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The Origin of GoodsRules of Origin in Regional Trade Agreements$
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Olivier Cadot, Antoni Estevadeordal, Akiko Suwa-Eisenmann, and Thierry Verdier

Print publication date: 2006

Print ISBN-13: 9780199290482

Published to Oxford Scholarship Online: May 2006

DOI: 10.1093/0199290482.001.0001

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Are different Rules of Origin equally costly? Estimates from NAFTA †

Are different Rules of Origin equally costly? Estimates from NAFTA †

(p.191) 7 Are different Rules of Origin equally costly? Estimates from NAFTA
The Origin of Goods

Olivier Cadot (Contributor Webpage)

Antoni Estevadeordal

Akiko Suwa-Eisenmann (Contributor Webpage)

Thierry Verdier

Oxford University Press

Using data on the preference and utilization rates of NAFTA for Mexican exports to the United States in 2001, this chapter proposes a method to estimate the likely costs of different Rules of Origin (ROO) for final and intermediate goods, and compares these results with those obtained using the synthetic index proposed by Estevadeordal (2000). Econometric results indicate that changes in tariff classification are more costly for final goods than for intermediate ones, and that technical requirements are the most constraining. For activities subject to regional value content minima, illustrative simulations are carried out to indicate what tariff preference margin would be necessary to compensate for the import content minima. Cost estimates suggest that, at least in the case of NAFTA, preferential market access is quite small, leading to speculations that these conclusions may carry over to other North-South preferential schemes.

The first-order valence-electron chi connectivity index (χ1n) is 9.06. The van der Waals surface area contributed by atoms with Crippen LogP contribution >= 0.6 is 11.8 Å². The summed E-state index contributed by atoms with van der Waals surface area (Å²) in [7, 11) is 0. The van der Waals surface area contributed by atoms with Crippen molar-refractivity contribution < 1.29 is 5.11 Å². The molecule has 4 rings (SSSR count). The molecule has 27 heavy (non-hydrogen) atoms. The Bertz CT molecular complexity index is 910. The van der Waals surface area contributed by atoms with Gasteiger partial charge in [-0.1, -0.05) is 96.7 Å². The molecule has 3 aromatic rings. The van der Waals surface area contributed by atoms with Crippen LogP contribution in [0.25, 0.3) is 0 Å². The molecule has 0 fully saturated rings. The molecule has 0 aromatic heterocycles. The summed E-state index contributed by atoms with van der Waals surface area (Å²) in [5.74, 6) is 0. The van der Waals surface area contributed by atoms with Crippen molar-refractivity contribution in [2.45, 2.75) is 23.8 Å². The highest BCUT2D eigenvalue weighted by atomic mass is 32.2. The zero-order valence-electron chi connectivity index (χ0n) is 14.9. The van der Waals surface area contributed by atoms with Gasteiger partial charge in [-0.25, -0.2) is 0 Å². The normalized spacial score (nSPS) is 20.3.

Keywords:   NAFTA, preference rates, utilization rates, rules of origin, final goods, intermediate goods

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